**a**) Effect on lowering the parasitism exploitation coefficient. (

**b**) The sums represent the carrying capacity of the environment where species 1 and 2 compete for the available resources. The desired goal is to maximize the utilization of the resources (sum equals 1).

**Figure 6.**Effect of using different norms in the population dynamics of the host species under the stochastic case. Oscillations arise due to stochasticity, and the temporal patterns of egalitarian sharing of resources becomes indistinguishable. (

**a**) Effect on the population densities. (

**b**) If the difference is near zero, it means that the competition system is egalitarian.

© 2017 by the authors. Licensee MDPI, Basel, Switzerland. This article is an open access article distributed under the terms and conditions of the Creative Commons Attribution (CC BY) license (http://creativecommons.org/licenses/by/4.0/).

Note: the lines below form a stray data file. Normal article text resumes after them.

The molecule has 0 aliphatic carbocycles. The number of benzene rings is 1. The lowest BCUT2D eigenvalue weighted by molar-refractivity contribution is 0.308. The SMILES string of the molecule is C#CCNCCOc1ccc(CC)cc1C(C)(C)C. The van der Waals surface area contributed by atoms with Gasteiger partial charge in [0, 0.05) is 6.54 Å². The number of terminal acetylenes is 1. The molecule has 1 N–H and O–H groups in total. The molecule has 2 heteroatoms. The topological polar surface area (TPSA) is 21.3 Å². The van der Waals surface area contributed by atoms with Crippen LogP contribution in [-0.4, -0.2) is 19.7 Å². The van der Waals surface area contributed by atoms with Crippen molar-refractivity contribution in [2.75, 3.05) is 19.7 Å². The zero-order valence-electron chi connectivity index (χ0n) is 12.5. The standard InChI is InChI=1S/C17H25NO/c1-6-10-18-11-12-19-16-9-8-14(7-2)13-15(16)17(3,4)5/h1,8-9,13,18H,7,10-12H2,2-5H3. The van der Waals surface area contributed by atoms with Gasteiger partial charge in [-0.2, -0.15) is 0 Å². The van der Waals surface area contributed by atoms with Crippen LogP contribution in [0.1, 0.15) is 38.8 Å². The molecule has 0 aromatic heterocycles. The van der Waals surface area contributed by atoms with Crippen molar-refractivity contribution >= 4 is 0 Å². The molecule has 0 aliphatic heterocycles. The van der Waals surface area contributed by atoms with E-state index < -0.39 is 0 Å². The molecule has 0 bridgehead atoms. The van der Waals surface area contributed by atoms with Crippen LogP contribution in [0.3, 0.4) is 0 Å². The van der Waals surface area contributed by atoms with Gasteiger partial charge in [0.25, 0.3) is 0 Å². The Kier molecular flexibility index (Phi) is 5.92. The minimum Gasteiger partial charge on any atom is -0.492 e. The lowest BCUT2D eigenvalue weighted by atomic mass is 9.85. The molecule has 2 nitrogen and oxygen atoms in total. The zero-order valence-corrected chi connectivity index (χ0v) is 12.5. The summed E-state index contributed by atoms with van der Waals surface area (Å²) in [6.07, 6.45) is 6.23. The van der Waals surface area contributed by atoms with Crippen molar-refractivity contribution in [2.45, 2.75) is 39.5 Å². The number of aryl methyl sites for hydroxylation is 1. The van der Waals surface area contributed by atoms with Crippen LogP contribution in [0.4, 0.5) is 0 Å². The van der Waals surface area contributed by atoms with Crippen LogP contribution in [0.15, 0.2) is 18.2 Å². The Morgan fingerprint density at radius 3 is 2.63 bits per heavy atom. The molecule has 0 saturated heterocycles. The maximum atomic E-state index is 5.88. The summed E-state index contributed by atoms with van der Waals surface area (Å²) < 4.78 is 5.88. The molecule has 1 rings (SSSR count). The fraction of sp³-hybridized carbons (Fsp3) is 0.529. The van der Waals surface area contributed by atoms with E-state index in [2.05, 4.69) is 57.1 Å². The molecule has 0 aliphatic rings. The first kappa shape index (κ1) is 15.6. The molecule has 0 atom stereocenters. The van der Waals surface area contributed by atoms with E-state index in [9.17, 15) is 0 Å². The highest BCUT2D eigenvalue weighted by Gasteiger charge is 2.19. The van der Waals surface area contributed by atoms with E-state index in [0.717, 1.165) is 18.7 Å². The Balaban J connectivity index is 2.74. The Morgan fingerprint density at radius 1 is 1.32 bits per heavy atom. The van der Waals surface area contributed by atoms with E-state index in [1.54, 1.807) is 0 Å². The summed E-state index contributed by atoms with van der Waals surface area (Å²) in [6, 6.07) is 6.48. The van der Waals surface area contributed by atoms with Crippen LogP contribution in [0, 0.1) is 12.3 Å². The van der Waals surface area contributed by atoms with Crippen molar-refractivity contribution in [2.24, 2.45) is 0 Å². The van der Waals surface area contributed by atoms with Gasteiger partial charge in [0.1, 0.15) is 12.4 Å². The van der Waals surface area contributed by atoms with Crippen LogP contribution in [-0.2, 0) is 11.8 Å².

## Share and Cite

**MDPI and ACS Style**

Buhat, C.A.H.; Talabis, D.A.S.J.; Cueno, A.L.; Gavina, M.K.A.; Babierra, A.L.; Cuaresma, G.A.; Rabajante, J.F.
Stochasticity in the Parasite-Driven Trait Evolution of Competing Species Masks the Distinctive Consequences of Distance Metrics. *Processes* **2017**, *5*, 74.
https://doi.org/10.3390/pr5040074

**AMA Style**

Buhat CAH, Talabis DASJ, Cueno AL, Gavina MKA, Babierra AL, Cuaresma GA, Rabajante JF.
Stochasticity in the Parasite-Driven Trait Evolution of Competing Species Masks the Distinctive Consequences of Distance Metrics. *Processes*. 2017; 5(4):74.
https://doi.org/10.3390/pr5040074

**Chicago/Turabian Style**

Buhat, Christian Alvin H., Dylan Antonio S. J. Talabis, Anthony L. Cueno, Maica Krizna A. Gavina, Ariel L. Babierra, Genaro A. Cuaresma, and Jomar F. Rabajante.
2017. "Stochasticity in the Parasite-Driven Trait Evolution of Competing Species Masks the Distinctive Consequences of Distance Metrics" *Processes* 5, no. 4: 74.
https://doi.org/10.3390/pr5040074